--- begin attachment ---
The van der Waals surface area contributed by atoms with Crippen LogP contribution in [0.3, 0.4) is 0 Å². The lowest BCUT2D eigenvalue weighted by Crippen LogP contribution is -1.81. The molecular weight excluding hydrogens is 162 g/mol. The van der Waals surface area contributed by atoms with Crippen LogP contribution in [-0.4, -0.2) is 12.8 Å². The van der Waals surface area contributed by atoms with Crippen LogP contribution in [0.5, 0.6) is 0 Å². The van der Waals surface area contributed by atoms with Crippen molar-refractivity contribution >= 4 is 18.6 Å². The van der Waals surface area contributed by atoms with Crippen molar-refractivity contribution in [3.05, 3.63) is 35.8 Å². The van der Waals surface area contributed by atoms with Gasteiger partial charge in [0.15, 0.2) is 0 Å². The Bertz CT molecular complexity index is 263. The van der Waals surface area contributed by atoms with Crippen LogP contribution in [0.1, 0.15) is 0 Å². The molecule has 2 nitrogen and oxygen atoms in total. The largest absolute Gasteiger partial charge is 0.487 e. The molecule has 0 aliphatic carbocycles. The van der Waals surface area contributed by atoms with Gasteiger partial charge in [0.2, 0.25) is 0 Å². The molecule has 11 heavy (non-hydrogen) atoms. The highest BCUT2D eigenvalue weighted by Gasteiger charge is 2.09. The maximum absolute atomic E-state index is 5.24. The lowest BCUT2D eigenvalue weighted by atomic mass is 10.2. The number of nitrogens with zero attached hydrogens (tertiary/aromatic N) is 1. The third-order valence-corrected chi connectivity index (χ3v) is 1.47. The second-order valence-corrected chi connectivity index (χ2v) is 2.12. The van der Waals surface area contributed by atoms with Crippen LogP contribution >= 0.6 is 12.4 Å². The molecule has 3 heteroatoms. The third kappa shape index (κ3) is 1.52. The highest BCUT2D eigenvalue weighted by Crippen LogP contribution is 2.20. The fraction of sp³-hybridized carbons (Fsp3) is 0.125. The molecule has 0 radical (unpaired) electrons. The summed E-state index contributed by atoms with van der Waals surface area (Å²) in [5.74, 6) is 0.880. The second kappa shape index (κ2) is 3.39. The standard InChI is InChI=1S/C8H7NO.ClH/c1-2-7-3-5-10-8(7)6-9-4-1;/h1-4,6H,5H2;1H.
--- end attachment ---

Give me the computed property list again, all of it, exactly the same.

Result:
The van der Waals surface area contributed by atoms with Crippen LogP contribution in [0.3, 0.4) is 0 Å². The lowest BCUT2D eigenvalue weighted by Crippen LogP contribution is -1.81. The molecular weight excluding hydrogens is 162 g/mol. The van der Waals surface area contributed by atoms with Crippen LogP contribution in [-0.4, -0.2) is 12.8 Å². The van der Waals surface area contributed by atoms with Crippen LogP contribution in [0.5, 0.6) is 0 Å². The van der Waals surface area contributed by atoms with Crippen molar-refractivity contribution >= 4 is 18.6 Å². The van der Waals surface area contributed by atoms with Crippen molar-refractivity contribution in [3.05, 3.63) is 35.8 Å². The van der Waals surface area contributed by atoms with Gasteiger partial charge in [0.15, 0.2) is 0 Å². The Bertz CT molecular complexity index is 263. The van der Waals surface area contributed by atoms with Crippen LogP contribution in [0.1, 0.15) is 0 Å². The molecule has 2 nitrogen and oxygen atoms in total. The largest absolute Gasteiger partial charge is 0.487 e. The molecule has 0 aliphatic carbocycles. The van der Waals surface area contributed by atoms with Gasteiger partial charge in [0.2, 0.25) is 0 Å². The molecule has 11 heavy (non-hydrogen) atoms. The highest BCUT2D eigenvalue weighted by Gasteiger charge is 2.09. The maximum absolute atomic E-state index is 5.24. The lowest BCUT2D eigenvalue weighted by atomic mass is 10.2. The number of nitrogens with zero attached hydrogens (tertiary/aromatic N) is 1. The third-order valence-corrected chi connectivity index (χ3v) is 1.47. The second-order valence-corrected chi connectivity index (χ2v) is 2.12. The van der Waals surface area contributed by atoms with Crippen LogP contribution >= 0.6 is 12.4 Å². The molecule has 3 heteroatoms. The third kappa shape index (κ3) is 1.52. The highest BCUT2D eigenvalue weighted by Crippen LogP contribution is 2.20. The fraction of sp³-hybridized carbons (Fsp3) is 0.125. The molecule has 0 radical (unpaired) electrons. The summed E-state index contributed by atoms with van der Waals surface area (Å²) in [5.74, 6) is 0.880. The second kappa shape index (κ2) is 3.39. The standard InChI is InChI=1S/C8H7NO.ClH/c1-2-7-3-5-10-8(7)6-9-4-1;/h1-4,6H,5H2;1H.